Ms. Derksen said blame is a cousin of anger, meaning that when you blame someone for something- you are actually angry with that person. Also, blaming yourself for something causes you to be angry with yourself and your anger is released on family, friends and people who have nothing to do with what your anger. (Guilt and blaming yourself cause anger) You have to be willing to forgive yourself and others in order to overcome the anger that’s caused by guilt and blame.
Gary Johnson CTF
by Tom Rudderow
It was August 24, 2006. Even though I have a brain injury from this experience and a very damaged memory, I will likely never forget that date That day I was talking with my friend’s fiancé. “What is up with kids?” I asked her, meaning black kids. They had been becoming more and more abusive to me, pushing me around, taking my stuff, while I was wait- ing at a bus stop. I had been noticing this increasing over the past year. She is African American and talked to me about racial anger that gets carried from generation to generation. “Interesting,” I thought. “Let’s talk about this more later.” then off I went.
It was about 9:00 as I walked down the dark street leading to the BART when a young man approached me and said something about what they were about to do to me and then said, “I’m sorry we have to do this.” “Oh shit, I’m in trouble,” I thought as, like a deer in headlights, I was taken by my shoulder and guided off the road where, I presume, his part- ners were waiting in hiding.
When I woke from a coma three days later, which they were unsure I would survive, I must have remembered there had been more than one attacker as a friend, who was sitting by my bed, said I suddenly sat up and said, “James, I’ve got to forgive these guys. How do I do that?” Then I fell back asleep. When I woke again it was done. I have never had a moment of anger or vengeance toward these four guys, just concern, compassion, and curiosity. How could someone do something like this to someone they didn’t know? The police caught all four not long after the incident. Three of them said that they just knocked me down to rob me, as they had been doing to others. The fourth guy, they said, had kept kicking my head until they thought they were leaving a dead guy.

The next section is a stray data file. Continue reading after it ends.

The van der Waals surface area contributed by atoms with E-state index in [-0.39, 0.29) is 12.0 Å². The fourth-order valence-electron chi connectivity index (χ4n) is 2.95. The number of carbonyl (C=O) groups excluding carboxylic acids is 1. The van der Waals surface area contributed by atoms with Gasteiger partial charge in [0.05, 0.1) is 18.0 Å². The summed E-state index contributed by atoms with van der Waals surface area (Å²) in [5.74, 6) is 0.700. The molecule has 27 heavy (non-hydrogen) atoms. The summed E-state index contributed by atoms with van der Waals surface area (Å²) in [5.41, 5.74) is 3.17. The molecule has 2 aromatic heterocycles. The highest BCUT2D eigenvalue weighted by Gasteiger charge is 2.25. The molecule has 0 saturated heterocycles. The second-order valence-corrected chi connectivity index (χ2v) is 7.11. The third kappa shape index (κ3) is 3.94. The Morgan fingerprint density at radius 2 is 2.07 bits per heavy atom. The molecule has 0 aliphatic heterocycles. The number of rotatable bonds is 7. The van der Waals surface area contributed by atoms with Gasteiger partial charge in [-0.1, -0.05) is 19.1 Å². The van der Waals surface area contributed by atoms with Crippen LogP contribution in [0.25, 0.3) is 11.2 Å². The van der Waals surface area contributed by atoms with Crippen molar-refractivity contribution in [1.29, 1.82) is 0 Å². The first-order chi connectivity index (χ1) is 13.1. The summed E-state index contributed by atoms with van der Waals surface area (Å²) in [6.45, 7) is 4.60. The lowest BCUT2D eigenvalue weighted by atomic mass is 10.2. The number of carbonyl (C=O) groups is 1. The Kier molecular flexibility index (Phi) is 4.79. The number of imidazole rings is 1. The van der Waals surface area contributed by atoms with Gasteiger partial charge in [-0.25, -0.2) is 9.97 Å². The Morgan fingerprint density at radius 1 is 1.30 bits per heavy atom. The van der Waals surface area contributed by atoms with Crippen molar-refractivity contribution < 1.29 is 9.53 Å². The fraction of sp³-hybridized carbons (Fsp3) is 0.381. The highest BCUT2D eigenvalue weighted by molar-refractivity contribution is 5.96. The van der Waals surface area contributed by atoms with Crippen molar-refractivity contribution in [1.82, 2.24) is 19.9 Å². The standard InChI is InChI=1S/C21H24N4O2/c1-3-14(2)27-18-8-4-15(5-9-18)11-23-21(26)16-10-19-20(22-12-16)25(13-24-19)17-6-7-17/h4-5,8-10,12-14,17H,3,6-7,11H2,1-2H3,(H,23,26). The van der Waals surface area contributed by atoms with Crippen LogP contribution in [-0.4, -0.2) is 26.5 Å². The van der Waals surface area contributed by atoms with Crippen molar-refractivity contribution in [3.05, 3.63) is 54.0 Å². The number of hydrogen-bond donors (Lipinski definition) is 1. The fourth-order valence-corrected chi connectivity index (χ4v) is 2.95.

So, I began the long trek of dealing with a brain injury plus PTSD. (What a strange world that is. I was thinking about making a tee shirt, “PTSD. I got it but I don’t get it.”) What felt real was how I would often wake up in the middle of the night hearing someone calling my name, and I knew it was Ray, the youngest of the four the other three blamed. “What is this connection I seem to have with this guy?”
During the first year I had many questions going around in my head, why? how?, and I would make up answers (as I have discovered is a common thing for crime victims), until I did meet him and I was able to ask the only guy who might know the answers to my questions, which the State does all it can to prevent us from having any interaction. After we met, the questions in my head stopped. If he don’t know ain’t nobody knows. Now I can let it go. One question I had, though, was how could this have happened to me?
Almost a year after the incident I was informed that Ray was to be sentenced, having accepted a plea bargain, and I could write a letter and have it read to him in court. My letter said that I wanted him to know that the person he is going to prison for holds nothing against him, that I was hoping he would use this time for healing himself. And, I said, I’m very concerned about him so I will be trying to find a way to meet him. I spent the next 3 1/2 years trying to find a way to meet Ray. Finally I connected with a VOD (Victim Offender Dialogue) facilitator Jack Dison who contacted Ray and said that the guy he nearly killed would like to meet him in a VOD.
For the next year and a half, Jack met with Ray and spent time with me, preparing each of us to meet. Jack said I needed to talk about how I’ve been harmed. I didn’t want to do this. It wasn’t my intention to rub Ray’s face in it. Jack had a hard time believing I held no animosity toward Ray, and didn’t want it suddenly coming out unexpectedly during the Dialogue. I was grateful for this process because I wasn’t sure myself if something was hiding in there. Maybe my miraculous forgiveness experience was all a result of the brain injury or PTSD. We discovered together that it was real. I always say that I never believed much in miracles until one happened to me. I consider the forgiveness I was given a full blown miracle. It changed my life, and Ray’s.